Hello Captain Hi

Here’s what we don’t discuss on this week’s show: not a word about Sharpie markers, maps, or the tracking of certain weather events. Nope, not a word. Here’s what we do talk about: The WSJ’s Kim Strassel stops by to talk about Comey, Mueller, and an investigation that went far off the rails (P.S. feel free to pre-order her new book, which she will discuss in more detail on the show next month). Then, we debut a couple of new features: first, The Long Poll (we’re still working on the name…). Look for it on the top right of the page, vote, and help Rob fulfill his dream of mainstream media mentions from his elite media buddies. Then, say hello to Lileks’ Post of The Week, in which James himself selects a member written post for Ricochet Podcast fame and glory. Who wins this week’s coveted mention? You’ll have to tune in to find out!

Music from this week’s episode: Hurricane by Lin Manuel-Miranda from Hamilton

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There are 66 comments.

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  1. Albert Arthur Coolidge

    I voted for Cory Booker in the poll. But the reality is that all the Democrat candidates are Cory Booker.

    • #1
    • September 6, 2019, at 4:51 PM PDT
    • 5 likes
  2. Michael Shaw Coolidge

    Elizabeth Warren is both the most likely Democratic POTUS candidate and the easiest for Trump to defeat.

    • #2
    • September 6, 2019, at 6:23 PM PDT
    • 2 likes
  3. JuliaBlaschke Coolidge

    I voted for Biden because I think a Democrat is going to win and he is the best of a very, very bad bunch. It is so depressing.

    • #3
    • September 6, 2019, at 6:25 PM PDT
    • 5 likes
  4. EJHill Podcaster

    Ricochet Audio Network: Here’s what we don’t discuss on this week’s show: not a word about Sharpie markers, maps, or the tracking of certain weather events. Nope, not a word.

    I did the graphic last night prior to recording (I do that a lot during football season.) I just didn’t get the hat trick here, I’m wearing the Golden Sombrero.

    • #4
    • September 6, 2019, at 6:45 PM PDT
    • 3 likes
  5. Henry Castaigne Member

    There is an argument that in environments with harsh winters, people became nicer and more cooperative with their neighbors because they will die without their help. Arguably, this is why Canadians are nicer and Scandinavian countries have incredibly low rates of corruption.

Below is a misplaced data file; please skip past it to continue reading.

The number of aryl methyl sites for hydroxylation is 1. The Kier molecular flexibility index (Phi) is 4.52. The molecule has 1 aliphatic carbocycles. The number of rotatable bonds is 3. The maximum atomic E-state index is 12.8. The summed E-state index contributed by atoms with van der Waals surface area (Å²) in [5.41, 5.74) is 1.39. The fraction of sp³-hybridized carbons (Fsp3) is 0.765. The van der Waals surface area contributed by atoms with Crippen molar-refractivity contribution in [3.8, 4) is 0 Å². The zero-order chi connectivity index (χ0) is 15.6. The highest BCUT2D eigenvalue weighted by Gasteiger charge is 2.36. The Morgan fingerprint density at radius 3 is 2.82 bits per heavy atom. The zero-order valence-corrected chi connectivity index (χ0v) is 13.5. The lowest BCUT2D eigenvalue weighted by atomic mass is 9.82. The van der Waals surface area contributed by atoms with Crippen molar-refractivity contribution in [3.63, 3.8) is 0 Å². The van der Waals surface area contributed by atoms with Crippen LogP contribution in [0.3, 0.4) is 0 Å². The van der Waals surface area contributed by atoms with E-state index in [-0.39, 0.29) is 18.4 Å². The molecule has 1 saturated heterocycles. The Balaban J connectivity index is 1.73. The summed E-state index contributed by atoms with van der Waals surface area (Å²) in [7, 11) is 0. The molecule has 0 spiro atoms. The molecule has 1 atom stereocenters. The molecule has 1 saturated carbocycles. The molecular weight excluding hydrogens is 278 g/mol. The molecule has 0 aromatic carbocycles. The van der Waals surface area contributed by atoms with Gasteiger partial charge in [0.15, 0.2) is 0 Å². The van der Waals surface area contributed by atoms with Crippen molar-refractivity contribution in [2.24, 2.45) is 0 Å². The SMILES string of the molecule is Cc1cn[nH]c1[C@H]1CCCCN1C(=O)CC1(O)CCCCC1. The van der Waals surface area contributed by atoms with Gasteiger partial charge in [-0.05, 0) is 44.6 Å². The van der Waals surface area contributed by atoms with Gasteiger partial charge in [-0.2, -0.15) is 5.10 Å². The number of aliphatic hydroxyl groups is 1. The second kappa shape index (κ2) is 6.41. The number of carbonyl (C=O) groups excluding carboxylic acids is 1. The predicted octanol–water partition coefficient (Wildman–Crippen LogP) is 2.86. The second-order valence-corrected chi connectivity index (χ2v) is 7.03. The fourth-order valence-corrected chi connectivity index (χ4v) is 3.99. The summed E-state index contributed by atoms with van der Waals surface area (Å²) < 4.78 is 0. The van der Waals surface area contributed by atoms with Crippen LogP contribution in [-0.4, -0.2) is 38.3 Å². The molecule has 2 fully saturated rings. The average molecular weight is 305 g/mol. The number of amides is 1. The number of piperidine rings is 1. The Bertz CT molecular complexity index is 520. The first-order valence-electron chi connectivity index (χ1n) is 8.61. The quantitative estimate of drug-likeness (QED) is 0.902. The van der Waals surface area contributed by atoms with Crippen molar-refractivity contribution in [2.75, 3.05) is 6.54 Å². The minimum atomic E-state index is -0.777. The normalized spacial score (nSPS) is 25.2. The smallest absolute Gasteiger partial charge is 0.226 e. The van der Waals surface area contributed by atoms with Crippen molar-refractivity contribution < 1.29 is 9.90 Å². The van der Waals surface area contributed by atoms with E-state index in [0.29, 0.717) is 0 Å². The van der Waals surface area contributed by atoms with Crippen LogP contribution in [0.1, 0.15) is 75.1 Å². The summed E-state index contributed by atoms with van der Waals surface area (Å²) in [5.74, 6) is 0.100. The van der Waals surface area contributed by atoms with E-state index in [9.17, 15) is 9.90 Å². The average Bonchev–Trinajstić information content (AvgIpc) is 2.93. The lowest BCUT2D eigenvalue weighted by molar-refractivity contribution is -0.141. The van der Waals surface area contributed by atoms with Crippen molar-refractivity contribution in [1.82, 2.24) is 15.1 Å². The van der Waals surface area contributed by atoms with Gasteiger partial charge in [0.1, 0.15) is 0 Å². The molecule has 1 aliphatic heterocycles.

• #5
    • September 6, 2019, at 6:50 PM PDT
    • 3 likes
  6. Erika Kinder Member

    I voted for Joe Biden because he will probably be the easiest to beat (he is terrible on the campaign trail, progressive true believers will not be enthusiastic about his candidacy, and he basically nullifies all the arguments against Trump – nepotism, gaffes/word vomit, creepy me-too issues).

    He is also the least objectionable should he win.

    • #6
    • September 6, 2019, at 7:35 PM PDT
    • 7 likes
  7. SParker Member

    Henry Castaigne (View Comment):

    There is an argument that in environments with harsh winters, people became nicer and more cooperative with their neighbors because they will die without their help. Arguably, this is why Canadians are nicer and Scandinavian countries have incredibly low rates of corruption.

    In my experience (4th to 7th grade) North Dakotans (NordaKodans, old-school pronunciation) are just the nicest, but my dad (native of Grand Forks) noted that in his youth you got a few family axe murder-suicides every winter in sod houses out in the middle of the prairie. Familiarity really does breed contempt sometimes.

    I voted for Yang (doubled his vote!) because he has at least one interesting, actually sane idea, although he should have a sit-down with Charles Murray and think about it a little more deeply.

    • #7
    • September 6, 2019, at 9:17 PM PDT
    • 1 like
  8. Henry Castaigne Member

    SParker (View Comment):

    Henry Castaigne (View Comment):

    There is an argument that in environments with harsh winters, people became nicer and more cooperative with their neighbors because they will die without their help. Arguably, this is why Canadians are nicer and Scandinavian countries have incredibly low rates of corruption.

    In my experience (4th to 7th grade) North Dakotans (NordaKodans, old-school pronunciation) are just the nicest, but my dad (native of Grand Forks) noted that in his youth you got a few family axe murder-suicides every winter in sod houses out in the middle of the prairie. Familiarity really does breed contempt sometimes.

    I voted for Yang (doubled his vote!) because he has at least one interesting, actually sane idea, although he should have a sit-down with Charles Murray and think about it a little more deeply.

    I like Yang. I can’t vote for him but I like an honest smart guy.

    • #8
    • September 6, 2019, at 9:19 PM PDT
    • 1 like
  9. SParker Member

    Henry Castaigne (View Comment):
    I like Yang. I can’t vote for him but I like an honest smart guy.